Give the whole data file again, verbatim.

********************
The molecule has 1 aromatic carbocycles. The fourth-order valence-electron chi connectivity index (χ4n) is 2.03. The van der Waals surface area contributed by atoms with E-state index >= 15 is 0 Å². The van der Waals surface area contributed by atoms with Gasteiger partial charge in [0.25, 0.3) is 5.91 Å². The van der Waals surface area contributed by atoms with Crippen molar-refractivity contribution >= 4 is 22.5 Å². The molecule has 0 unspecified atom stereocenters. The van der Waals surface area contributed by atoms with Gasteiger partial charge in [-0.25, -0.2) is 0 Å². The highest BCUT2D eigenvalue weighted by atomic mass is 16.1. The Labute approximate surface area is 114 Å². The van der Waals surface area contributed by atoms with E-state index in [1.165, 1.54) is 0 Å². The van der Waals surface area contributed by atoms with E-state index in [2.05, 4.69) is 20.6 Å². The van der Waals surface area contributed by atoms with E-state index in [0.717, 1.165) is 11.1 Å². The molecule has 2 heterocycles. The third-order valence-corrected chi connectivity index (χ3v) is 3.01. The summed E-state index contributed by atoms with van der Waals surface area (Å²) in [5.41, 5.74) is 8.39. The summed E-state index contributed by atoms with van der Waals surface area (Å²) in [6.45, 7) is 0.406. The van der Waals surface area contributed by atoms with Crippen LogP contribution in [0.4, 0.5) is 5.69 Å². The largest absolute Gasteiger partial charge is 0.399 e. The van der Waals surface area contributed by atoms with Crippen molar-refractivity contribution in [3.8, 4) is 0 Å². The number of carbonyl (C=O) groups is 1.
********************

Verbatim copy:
The molecule has 1 aromatic carbocycles. The fourth-order valence-electron chi connectivity index (χ4n) is 2.03. The van der Waals surface area contributed by atoms with E-state index >= 15 is 0 Å². The van der Waals surface area contributed by atoms with Gasteiger partial charge in [0.25, 0.3) is 5.91 Å². The van der Waals surface area contributed by atoms with Crippen molar-refractivity contribution >= 4 is 22.5 Å². The molecule has 0 unspecified atom stereocenters. The van der Waals surface area contributed by atoms with Gasteiger partial charge in [-0.25, -0.2) is 0 Å². The highest BCUT2D eigenvalue weighted by atomic mass is 16.1. The Labute approximate surface area is 114 Å². The van der Waals surface area contributed by atoms with E-state index in [1.165, 1.54) is 0 Å². The van der Waals surface area contributed by atoms with E-state index in [2.05, 4.69) is 20.6 Å². The van der Waals surface area contributed by atoms with E-state index in [0.717, 1.165) is 11.1 Å². The molecule has 2 heterocycles. The third-order valence-corrected chi connectivity index (χ3v) is 3.01. The summed E-state index contributed by atoms with van der Waals surface area (Å²) in [5.41, 5.74) is 8.39. The summed E-state index contributed by atoms with van der Waals surface area (Å²) in [6.45, 7) is 0.406. The van der Waals surface area contributed by atoms with Crippen LogP contribution in [0.4, 0.5) is 5.69 Å². The largest absolute Gasteiger partial charge is 0.399 e. The van der Waals surface area contributed by atoms with Crippen molar-refractivity contribution in [3.8, 4) is 0 Å². The number of carbonyl (C=O) groups is 1.